Welcome to the final day of Avengers:Transition, winding down our five-day series of posts featuring the issues of the 2005 Earth's Mightiest Heroes limited series which dealt with the team's first lineup change. Forty years after the fact, writer Joe Casey has taken Stan Lee's original tale and re-worked it, providing supplemental material that changes those events to a certain degree while keeping intact the basic structure of the story, allowing the original Avengers to play more of a part in the decisions which led to their exit from the book. In the process, we're given a more dramatic story, with the details of the departure of the founding members and the introduction of their replacements playing out before our eyes, rather than behind the scenes.
Part 1 and Part 2 of this series of reviews focused on the arrival of Hawkeye, Quicksilver, and the Scarlet Witch, with Casey's new material adding a different take to the circumstances which led them to the Avengers' doorstep. In Part 3, it was time to confront the elephant that had been standing in the room for decades: Why did the original Avengers suddenly decide to leave? More to the point, why were they being jettisoned from the book? Casey's material can't answer the latter question, of course (though author Sean Howe briefly addresses the matter in an excerpt included in Part 1)--but he makes an honest attempt to give their departure more context. Finally, in Part 4, we find the Avengers in the midst of parting company, and passing the torch.
Now that the dust has settled, and the new Avengers are on their way into making history, you might enjoy taking a look at some of the other scenes which were a part of this transition--scenes that not only add some helpful perspective to the events involved, but also bring a good deal of additional character to old and new Avengers alike. And while many of these scenes weren't part of the original 1965 story, in a way you may find that they still ring familiar.
(A reminder that Casey's material adds a more contemporary look to the original story, so you'll no doubt notice a few things that weren't around in 1965: cell phones, personal computers, and e-mail, to name a few. Given that comics often excel in featuring scientific advances that are nowhere to be found in the real world but seem to be commonplace with super-villains and fictional intelligence agencies, these updates generally don't detract in the least from Casey's story--though I think a rotary phone in use in Avengers Mansion would have been awesome.)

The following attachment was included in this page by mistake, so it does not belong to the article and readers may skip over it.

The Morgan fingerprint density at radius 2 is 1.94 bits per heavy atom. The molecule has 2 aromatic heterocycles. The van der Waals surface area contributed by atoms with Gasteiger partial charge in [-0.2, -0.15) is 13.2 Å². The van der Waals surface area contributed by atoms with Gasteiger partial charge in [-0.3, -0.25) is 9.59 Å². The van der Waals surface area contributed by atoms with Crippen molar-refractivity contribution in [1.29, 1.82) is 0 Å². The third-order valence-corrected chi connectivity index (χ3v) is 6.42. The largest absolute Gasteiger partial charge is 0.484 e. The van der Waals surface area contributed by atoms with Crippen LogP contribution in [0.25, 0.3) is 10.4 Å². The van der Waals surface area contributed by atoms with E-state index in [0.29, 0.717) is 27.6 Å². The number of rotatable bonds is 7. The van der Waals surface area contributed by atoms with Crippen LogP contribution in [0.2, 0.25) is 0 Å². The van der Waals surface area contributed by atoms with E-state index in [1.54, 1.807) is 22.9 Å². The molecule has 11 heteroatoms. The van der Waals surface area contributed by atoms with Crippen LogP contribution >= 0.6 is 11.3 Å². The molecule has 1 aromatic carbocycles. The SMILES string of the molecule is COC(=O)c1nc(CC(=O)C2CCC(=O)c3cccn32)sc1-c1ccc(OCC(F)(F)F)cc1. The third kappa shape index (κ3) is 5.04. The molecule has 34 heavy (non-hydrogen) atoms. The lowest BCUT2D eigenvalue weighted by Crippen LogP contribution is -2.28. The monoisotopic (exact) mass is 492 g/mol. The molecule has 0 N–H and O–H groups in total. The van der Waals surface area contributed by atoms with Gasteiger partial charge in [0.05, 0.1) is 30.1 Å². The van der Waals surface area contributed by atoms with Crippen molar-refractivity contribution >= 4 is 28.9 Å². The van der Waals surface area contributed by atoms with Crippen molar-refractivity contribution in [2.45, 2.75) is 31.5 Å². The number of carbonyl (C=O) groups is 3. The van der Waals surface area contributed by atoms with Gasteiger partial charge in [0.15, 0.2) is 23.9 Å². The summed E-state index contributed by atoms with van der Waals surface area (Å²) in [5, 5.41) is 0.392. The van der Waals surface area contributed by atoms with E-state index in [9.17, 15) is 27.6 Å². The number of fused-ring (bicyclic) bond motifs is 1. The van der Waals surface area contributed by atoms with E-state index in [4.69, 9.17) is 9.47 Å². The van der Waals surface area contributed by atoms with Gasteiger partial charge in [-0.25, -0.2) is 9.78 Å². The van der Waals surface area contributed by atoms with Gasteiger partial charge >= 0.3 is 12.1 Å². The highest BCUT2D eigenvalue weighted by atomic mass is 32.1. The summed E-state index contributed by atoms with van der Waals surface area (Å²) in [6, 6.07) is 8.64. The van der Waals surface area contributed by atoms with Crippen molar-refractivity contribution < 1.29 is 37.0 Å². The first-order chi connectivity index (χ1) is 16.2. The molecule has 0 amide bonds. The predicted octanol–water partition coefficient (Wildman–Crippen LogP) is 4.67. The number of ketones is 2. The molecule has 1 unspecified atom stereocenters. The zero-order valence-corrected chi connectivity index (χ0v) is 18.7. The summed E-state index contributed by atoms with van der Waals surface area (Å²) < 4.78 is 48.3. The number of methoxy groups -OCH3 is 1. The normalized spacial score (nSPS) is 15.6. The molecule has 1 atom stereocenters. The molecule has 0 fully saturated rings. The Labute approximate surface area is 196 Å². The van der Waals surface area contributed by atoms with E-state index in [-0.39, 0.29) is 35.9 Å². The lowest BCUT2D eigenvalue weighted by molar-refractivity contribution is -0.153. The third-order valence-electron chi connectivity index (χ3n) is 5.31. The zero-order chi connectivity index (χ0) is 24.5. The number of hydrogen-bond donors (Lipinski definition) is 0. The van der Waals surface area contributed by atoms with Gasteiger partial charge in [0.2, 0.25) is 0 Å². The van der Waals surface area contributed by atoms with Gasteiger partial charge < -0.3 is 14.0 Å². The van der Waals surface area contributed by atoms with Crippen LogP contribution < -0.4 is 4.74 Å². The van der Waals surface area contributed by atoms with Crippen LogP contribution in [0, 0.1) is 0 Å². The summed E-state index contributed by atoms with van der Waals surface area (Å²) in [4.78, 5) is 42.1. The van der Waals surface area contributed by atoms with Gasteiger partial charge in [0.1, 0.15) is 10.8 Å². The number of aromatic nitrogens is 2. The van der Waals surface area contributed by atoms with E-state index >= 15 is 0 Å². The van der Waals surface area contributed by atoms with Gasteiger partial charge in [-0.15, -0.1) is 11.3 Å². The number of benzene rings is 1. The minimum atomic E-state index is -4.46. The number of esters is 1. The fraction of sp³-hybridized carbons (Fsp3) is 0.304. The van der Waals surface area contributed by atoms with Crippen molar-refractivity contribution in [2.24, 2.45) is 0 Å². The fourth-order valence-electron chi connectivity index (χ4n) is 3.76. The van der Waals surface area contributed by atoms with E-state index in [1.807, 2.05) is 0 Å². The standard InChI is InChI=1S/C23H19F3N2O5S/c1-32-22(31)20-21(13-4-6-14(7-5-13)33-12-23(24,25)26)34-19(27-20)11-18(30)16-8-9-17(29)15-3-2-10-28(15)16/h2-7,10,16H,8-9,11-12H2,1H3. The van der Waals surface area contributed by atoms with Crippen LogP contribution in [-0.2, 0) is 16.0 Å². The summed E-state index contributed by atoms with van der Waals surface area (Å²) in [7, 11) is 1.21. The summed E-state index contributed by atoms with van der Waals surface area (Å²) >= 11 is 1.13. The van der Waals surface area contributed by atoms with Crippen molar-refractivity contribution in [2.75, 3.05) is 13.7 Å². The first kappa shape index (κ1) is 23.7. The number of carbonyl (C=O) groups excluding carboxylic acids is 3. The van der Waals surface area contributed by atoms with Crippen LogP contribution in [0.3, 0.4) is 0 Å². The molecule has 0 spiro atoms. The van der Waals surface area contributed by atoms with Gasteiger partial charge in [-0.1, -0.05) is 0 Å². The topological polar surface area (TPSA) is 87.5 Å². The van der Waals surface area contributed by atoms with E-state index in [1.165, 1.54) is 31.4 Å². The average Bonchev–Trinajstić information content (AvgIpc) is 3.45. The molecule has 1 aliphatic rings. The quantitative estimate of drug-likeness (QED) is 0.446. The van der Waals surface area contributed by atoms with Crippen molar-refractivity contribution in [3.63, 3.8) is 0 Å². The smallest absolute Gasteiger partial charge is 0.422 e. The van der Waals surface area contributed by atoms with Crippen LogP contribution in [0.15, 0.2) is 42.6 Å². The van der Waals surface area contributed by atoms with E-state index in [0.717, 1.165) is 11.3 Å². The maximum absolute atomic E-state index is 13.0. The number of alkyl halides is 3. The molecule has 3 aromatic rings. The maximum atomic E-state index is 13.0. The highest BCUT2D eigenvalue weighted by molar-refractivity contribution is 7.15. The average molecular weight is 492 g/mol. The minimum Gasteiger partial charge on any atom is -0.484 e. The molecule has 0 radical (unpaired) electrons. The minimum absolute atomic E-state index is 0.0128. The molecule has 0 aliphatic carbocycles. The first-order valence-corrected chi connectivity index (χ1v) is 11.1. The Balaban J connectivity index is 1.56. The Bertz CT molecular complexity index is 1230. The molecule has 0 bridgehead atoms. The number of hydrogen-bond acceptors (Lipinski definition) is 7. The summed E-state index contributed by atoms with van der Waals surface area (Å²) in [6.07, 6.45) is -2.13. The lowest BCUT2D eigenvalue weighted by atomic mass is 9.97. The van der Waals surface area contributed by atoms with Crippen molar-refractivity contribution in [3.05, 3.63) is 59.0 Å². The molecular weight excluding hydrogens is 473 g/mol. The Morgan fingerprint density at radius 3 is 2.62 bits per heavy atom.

We can certainly start with one of the more volatile scenes to be found in this transition--and when we speak of "volatile," we're either talking about the Hulk or, in this case, Special Agent Murch of the National Security Council. Murch, an agent who throws his weight around (like another government agent we know of), has made Iron Man fight for every inch of ground in his efforts to secure government clearance for Avengers operations; as a result, Murch is often in the habit of extending his influence by presuming to make policy for the team, a presumption that's so far been tolerated because of the A-1 priority carrot he dangles over their head. When Iron Man decides to radically shake up the team's roster, he understandably keeps Murch out of the loop in order to have the process move ahead without distraction or interference--but when the news breaks, you can imagine who's going to come bursting through the Avengers' doors. And Iron Man, expecting the intrusion, finally reaches his limit with this man.